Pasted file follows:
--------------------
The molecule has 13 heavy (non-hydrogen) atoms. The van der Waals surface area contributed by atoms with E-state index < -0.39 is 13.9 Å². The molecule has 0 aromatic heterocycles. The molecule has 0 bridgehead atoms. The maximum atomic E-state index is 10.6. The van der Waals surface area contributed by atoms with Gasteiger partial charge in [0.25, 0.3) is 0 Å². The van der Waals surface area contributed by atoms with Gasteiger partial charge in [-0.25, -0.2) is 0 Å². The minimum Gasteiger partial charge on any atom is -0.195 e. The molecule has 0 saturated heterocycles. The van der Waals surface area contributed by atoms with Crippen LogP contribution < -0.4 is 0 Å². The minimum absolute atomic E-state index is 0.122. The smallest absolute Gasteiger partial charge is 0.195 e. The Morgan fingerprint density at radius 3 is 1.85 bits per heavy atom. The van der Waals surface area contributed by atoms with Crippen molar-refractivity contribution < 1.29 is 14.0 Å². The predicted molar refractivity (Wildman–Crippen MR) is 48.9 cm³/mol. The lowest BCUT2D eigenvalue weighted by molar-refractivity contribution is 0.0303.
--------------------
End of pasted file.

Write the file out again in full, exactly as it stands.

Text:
The molecule has 13 heavy (non-hydrogen) atoms. The van der Waals surface area contributed by atoms with E-state index < -0.39 is 13.9 Å². The molecule has 0 aromatic heterocycles. The molecule has 0 bridgehead atoms. The maximum atomic E-state index is 10.6. The van der Waals surface area contributed by atoms with Gasteiger partial charge in [0.25, 0.3) is 0 Å². The van der Waals surface area contributed by atoms with Gasteiger partial charge in [-0.25, -0.2) is 0 Å². The minimum Gasteiger partial charge on any atom is -0.195 e. The molecule has 0 saturated heterocycles. The van der Waals surface area contributed by atoms with Crippen LogP contribution < -0.4 is 0 Å². The minimum absolute atomic E-state index is 0.122. The smallest absolute Gasteiger partial charge is 0.195 e. The Morgan fingerprint density at radius 3 is 1.85 bits per heavy atom. The van der Waals surface area contributed by atoms with Crippen molar-refractivity contribution < 1.29 is 14.0 Å². The predicted molar refractivity (Wildman–Crippen MR) is 48.9 cm³/mol. The lowest BCUT2D eigenvalue weighted by molar-refractivity contribution is 0.0303.